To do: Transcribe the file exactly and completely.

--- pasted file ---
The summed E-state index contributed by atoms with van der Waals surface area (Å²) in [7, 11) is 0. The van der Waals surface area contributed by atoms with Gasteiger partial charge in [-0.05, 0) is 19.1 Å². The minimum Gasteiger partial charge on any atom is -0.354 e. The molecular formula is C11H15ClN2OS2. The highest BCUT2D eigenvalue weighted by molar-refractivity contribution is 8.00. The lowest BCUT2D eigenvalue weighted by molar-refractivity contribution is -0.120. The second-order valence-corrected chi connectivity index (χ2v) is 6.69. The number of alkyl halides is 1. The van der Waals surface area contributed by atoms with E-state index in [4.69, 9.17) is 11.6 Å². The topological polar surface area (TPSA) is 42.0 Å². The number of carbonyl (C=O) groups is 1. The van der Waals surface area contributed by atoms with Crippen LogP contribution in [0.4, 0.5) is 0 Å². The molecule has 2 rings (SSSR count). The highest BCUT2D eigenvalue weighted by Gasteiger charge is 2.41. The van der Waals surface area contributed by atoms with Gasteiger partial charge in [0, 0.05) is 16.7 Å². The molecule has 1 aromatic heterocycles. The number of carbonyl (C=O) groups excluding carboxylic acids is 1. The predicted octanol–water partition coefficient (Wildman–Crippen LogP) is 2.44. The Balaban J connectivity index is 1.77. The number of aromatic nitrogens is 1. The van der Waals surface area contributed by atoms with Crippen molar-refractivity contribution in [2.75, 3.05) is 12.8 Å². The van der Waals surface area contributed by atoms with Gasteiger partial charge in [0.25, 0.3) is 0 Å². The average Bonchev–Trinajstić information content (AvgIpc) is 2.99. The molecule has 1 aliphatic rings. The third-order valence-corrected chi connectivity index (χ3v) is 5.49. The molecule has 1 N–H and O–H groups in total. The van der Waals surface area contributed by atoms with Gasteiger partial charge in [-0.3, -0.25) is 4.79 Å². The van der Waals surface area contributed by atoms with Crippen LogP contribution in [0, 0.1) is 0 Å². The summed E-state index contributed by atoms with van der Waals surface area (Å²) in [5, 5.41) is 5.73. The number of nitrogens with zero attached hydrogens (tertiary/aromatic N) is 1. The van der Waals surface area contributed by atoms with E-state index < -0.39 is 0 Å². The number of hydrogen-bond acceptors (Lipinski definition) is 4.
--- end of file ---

The summed E-state index contributed by atoms with van der Waals surface area (Å²) in [7, 11) is 0. The van der Waals surface area contributed by atoms with Gasteiger partial charge in [-0.05, 0) is 19.1 Å². The minimum Gasteiger partial charge on any atom is -0.354 e. The molecular formula is C11H15ClN2OS2. The highest BCUT2D eigenvalue weighted by molar-refractivity contribution is 8.00. The lowest BCUT2D eigenvalue weighted by molar-refractivity contribution is -0.120. The second-order valence-corrected chi connectivity index (χ2v) is 6.69. The number of alkyl halides is 1. The van der Waals surface area contributed by atoms with E-state index in [4.69, 9.17) is 11.6 Å². The topological polar surface area (TPSA) is 42.0 Å². The number of carbonyl (C=O) groups is 1. The van der Waals surface area contributed by atoms with Crippen LogP contribution in [0.4, 0.5) is 0 Å². The molecule has 2 rings (SSSR count). The highest BCUT2D eigenvalue weighted by Gasteiger charge is 2.41. The van der Waals surface area contributed by atoms with Gasteiger partial charge in [0, 0.05) is 16.7 Å². The molecule has 1 aromatic heterocycles. The number of carbonyl (C=O) groups excluding carboxylic acids is 1. The predicted octanol–water partition coefficient (Wildman–Crippen LogP) is 2.44. The Balaban J connectivity index is 1.77. The number of aromatic nitrogens is 1. The van der Waals surface area contributed by atoms with Crippen molar-refractivity contribution in [2.75, 3.05) is 12.8 Å². The van der Waals surface area contributed by atoms with Gasteiger partial charge in [0.25, 0.3) is 0 Å². The average Bonchev–Trinajstić information content (AvgIpc) is 2.99. The molecule has 1 aliphatic rings. The third-order valence-corrected chi connectivity index (χ3v) is 5.49. The molecule has 1 N–H and O–H groups in total. The van der Waals surface area contributed by atoms with Gasteiger partial charge in [-0.3, -0.25) is 4.79 Å². The van der Waals surface area contributed by atoms with Crippen LogP contribution in [0, 0.1) is 0 Å². The summed E-state index contributed by atoms with van der Waals surface area (Å²) in [5, 5.41) is 5.73. The number of nitrogens with zero attached hydrogens (tertiary/aromatic N) is 1. The van der Waals surface area contributed by atoms with E-state index < -0.39 is 0 Å². The number of hydrogen-bond acceptors (Lipinski definition) is 4.